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Still Waiting for Sasha Cohen

Despite her best season, a defining moment eludes figure skater

March 26, 2003|Helene Elliott | Times Staff Writer

WASHINGTON -- It remains just beyond her reach, sometimes no more than a few deep breaths or a slip of a skate blade away. The perfect competition that will define Sasha Cohen's career continues to elude her, even through her most successful season.

That she possesses breathtaking grace and astounding flexibility is undeniable. That she can float in the air and land with hardly a flutter and that she can spin like a blur are givens. She displayed bits of those qualities in winning at Skate Canada, Trophee Lalique and the Grand Prix Final this season, an enviable record.

But Cohen, 18, hasn't blended those elements thoroughly or often enough to have skated flawlessly twice at the same event -- much less three times, as will be required to win the world figure skating championship.

Not until she finds the strength of will and body to create those perfect performances will she get the affirmation she craves, that she can be the best in the world instead of merely embodying a world of promise.

"Twenty-four hours a day I think about this," said Tatiana Tarasova, the renowned Russian coach who accepted Cohen as a student last summer at her Connecticut rink. "Sasha works hard. She has a lot of questions for me. She wants to change. She wants to go up, and I think she's ready, but who knows?"

Because Cohen thought her skating wasn't improving after she finished fourth at the Salt Lake City Olympics and last year's World Championships, she dropped her longtime coach, John Nicks, and moved from Laguna Niguel to train with Tarasova. Her parents and sister moved too, although her father, Roger, often returns to California to attend to his law practice.

They made the move willingly, but the change of skating scenery hasn't led to that first faultless competition.

"It seems to be kind of out there," Cohen said. "It's something Tatiana and I have been working on. I've narrowed my focus to each element, but I'm still not there yet.

"I'm going to need it to happen at worlds, and that's going to mean a lot of hard work ... and to be mentally strong."

The women's event begins today at the MCI Center with the qualifying round, worth 20% of the final score. The short program, worth 30%, is scheduled for Friday, with the long program finale on Saturday.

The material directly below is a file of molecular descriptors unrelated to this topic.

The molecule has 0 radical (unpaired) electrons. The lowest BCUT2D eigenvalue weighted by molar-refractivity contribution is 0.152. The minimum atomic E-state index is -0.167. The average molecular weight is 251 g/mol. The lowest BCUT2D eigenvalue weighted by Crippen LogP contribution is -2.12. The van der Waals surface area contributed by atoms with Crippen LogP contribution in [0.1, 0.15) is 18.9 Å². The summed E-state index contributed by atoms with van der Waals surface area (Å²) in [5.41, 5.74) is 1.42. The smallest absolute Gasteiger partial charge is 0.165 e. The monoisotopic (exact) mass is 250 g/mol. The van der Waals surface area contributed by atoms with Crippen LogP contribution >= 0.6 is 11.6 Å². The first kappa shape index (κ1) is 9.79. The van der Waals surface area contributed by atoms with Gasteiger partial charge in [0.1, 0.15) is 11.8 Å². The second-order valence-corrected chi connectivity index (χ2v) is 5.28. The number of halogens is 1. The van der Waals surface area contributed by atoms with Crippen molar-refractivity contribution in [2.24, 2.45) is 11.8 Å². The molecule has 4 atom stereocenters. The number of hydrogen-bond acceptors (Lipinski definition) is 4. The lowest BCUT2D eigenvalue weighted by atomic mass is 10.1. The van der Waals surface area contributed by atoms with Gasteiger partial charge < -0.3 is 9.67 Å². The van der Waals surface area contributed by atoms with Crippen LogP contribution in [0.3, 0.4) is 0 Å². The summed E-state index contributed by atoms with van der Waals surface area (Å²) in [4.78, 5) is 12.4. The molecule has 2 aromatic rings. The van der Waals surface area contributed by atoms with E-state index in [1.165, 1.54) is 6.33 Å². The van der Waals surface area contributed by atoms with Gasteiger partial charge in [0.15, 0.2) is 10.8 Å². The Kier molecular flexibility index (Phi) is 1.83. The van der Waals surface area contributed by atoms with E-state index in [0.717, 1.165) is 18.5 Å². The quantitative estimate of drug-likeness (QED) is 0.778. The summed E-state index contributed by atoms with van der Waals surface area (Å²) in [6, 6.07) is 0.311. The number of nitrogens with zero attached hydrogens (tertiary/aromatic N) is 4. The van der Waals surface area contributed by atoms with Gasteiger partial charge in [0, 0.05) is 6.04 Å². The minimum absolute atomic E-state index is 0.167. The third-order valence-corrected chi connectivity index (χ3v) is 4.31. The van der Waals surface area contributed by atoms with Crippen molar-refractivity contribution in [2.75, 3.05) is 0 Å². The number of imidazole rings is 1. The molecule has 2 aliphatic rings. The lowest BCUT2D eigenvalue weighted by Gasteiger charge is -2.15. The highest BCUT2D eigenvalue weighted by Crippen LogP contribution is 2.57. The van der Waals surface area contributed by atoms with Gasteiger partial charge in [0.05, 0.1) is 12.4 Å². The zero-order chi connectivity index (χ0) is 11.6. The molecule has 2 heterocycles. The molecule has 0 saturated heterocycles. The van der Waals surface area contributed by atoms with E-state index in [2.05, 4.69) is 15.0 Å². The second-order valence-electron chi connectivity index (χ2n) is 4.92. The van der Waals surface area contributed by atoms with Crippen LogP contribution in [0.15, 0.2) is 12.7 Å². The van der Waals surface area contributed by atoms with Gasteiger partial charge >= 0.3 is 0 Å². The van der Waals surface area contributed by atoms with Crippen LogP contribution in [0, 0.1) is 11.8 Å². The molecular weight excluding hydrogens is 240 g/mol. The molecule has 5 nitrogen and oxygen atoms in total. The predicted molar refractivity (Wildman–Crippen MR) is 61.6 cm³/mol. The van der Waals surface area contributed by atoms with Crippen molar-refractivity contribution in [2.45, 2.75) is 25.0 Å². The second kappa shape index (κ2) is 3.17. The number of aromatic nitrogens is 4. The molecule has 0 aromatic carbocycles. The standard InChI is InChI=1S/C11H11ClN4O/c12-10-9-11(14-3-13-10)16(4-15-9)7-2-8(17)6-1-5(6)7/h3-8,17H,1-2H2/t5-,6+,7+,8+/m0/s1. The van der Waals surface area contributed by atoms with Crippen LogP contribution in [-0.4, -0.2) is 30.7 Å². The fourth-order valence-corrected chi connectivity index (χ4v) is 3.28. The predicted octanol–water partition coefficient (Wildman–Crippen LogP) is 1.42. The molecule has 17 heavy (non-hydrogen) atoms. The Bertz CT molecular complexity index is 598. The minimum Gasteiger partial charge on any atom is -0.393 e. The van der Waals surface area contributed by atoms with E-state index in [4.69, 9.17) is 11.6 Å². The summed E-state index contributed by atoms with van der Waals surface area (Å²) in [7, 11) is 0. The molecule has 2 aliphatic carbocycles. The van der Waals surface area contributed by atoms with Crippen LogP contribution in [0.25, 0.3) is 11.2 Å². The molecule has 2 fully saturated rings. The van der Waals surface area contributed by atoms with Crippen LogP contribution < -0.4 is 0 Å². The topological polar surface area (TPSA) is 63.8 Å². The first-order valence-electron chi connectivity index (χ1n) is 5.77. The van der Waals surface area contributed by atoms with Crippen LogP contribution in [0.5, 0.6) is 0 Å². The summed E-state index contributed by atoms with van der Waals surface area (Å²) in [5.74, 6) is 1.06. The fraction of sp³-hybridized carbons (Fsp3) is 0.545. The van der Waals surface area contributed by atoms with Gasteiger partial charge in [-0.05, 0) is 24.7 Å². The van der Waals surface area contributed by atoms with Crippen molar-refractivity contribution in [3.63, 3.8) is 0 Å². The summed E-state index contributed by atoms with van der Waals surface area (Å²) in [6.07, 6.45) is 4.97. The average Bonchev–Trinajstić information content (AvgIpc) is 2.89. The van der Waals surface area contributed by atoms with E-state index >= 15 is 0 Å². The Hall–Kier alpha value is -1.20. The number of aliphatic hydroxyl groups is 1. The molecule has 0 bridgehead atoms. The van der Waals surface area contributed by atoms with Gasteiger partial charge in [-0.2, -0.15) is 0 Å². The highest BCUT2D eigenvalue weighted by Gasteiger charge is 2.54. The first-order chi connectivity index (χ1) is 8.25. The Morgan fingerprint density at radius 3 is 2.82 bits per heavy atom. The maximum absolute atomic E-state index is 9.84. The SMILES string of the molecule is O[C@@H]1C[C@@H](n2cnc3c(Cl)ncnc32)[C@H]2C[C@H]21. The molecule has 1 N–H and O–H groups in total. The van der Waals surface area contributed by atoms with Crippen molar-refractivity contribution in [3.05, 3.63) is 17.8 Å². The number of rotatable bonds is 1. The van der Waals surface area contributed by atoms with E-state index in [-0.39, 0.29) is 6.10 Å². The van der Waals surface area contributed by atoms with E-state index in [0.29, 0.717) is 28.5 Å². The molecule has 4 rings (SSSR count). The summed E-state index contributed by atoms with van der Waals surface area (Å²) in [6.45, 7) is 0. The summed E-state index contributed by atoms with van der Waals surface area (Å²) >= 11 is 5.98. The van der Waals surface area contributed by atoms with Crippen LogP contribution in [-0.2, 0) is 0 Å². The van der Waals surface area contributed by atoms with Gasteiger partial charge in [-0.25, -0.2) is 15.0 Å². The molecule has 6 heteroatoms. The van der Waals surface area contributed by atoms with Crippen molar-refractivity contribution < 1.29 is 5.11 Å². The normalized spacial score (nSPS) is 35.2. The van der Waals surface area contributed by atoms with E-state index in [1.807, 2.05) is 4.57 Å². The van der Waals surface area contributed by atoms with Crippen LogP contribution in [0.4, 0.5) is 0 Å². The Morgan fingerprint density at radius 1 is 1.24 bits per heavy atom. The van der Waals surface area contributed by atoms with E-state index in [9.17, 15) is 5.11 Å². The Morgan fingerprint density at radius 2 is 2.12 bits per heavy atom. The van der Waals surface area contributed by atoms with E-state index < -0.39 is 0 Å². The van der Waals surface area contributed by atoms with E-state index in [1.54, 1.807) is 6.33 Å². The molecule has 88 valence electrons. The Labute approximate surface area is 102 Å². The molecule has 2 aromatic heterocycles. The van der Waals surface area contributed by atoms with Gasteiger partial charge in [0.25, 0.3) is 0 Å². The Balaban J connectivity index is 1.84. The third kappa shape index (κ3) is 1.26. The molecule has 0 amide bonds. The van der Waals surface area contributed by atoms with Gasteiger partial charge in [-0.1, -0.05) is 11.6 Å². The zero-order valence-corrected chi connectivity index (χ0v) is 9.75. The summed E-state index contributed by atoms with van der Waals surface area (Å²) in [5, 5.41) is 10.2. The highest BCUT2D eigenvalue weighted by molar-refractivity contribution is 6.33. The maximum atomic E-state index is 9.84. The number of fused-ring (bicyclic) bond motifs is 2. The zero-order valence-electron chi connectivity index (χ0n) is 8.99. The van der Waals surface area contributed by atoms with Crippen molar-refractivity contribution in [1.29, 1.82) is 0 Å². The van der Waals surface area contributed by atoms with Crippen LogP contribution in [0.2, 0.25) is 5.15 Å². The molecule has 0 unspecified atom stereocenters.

Cohen was fourth in her first appearance at the World Championships last year. She was tied for second after the qualifying round but ranked fifth in the short program and fourth in the long program, finishing fourth overall. That came a month after the Olympics, where she had been second after the short program but faltered in the long program and dropped to fourth.

She believed poor conditioning contributed to her habit of fading as her programs went on, and that she couldn't get the kind of training time she needed in Southern California. Tarasova, who coaches Olympic champion and four-time world champion Alexei Yagudin, promised her concentrated attention and as much ice time as she could handle, ideal conditions for her to make that final step.

"Of course she is changed mentally, and she works more every day and longer," Tarasova said. "She does two times more every day than when we started.

"When we start, she was tired after 40 minutes on the ice. Now it's working, working, working."

Said Cohen: "Tatiana is very much like me. We're both very emotional people and sometimes we're a little impatient in that we want the best out of me and we want it right now."

Cohen believed she was on the verge of a breakthrough at the U.S. championships two months ago in Dallas, but she wobbled in the long program and finished a tearful third behind Michelle Kwan and Sarah Hughes. "It was difficult, having looked forward all year to nationals," she said of her reaction.

If Cohen is ever going to leap past her compatriots and supplant them atop the medal stand, now seems the ideal time.

Defending world champion Irina Slutskaya of Russia withdrew to be with her ailing mother, and Olympic gold medalist Hughes is mulling decisions about college and competitive skating while she rebounds from an early-season leg injury. Four-time world champion Kwan remains a formidable competitor, but Cohen is probably the only woman who has the grace, artistry and jumping ability to challenge her.

"I see every competition as hopefully an opportunity not to have any regrets," Cohen said of her expectations this week. "At the same time, the big thing I've learned the last two competitions is not to be worrying about anyone else and just worry about myself."

It will take no less than that this week to defeat the luminous Kwan, who ranks among the best all-time, and the scrappy Hughes, who proved her grit under pressure by rising from fourth after the short program to first at Salt Lake City.

Their three-way rivalry "pushes us and makes us stronger," Cohen said. "But I'm really looking at putting out my personal best because that's something that I haven't done this season .... They're very hard workers and have a good ethic in their training. They're good competitors, mentally strong and able to pull out good performances. Both have consistency going for them."

Consistency from one phase of the competition to the next will determine this year's champion. Consistency from one event to the next will determine Cohen's place in figure skating.

"I think what I've learned about the long program is to take one element at a time and attack each jump and have the competition be about myself, not 'I have to beat this person or that person,' " she said. "And it's about testing myself and seeing how far I can go."

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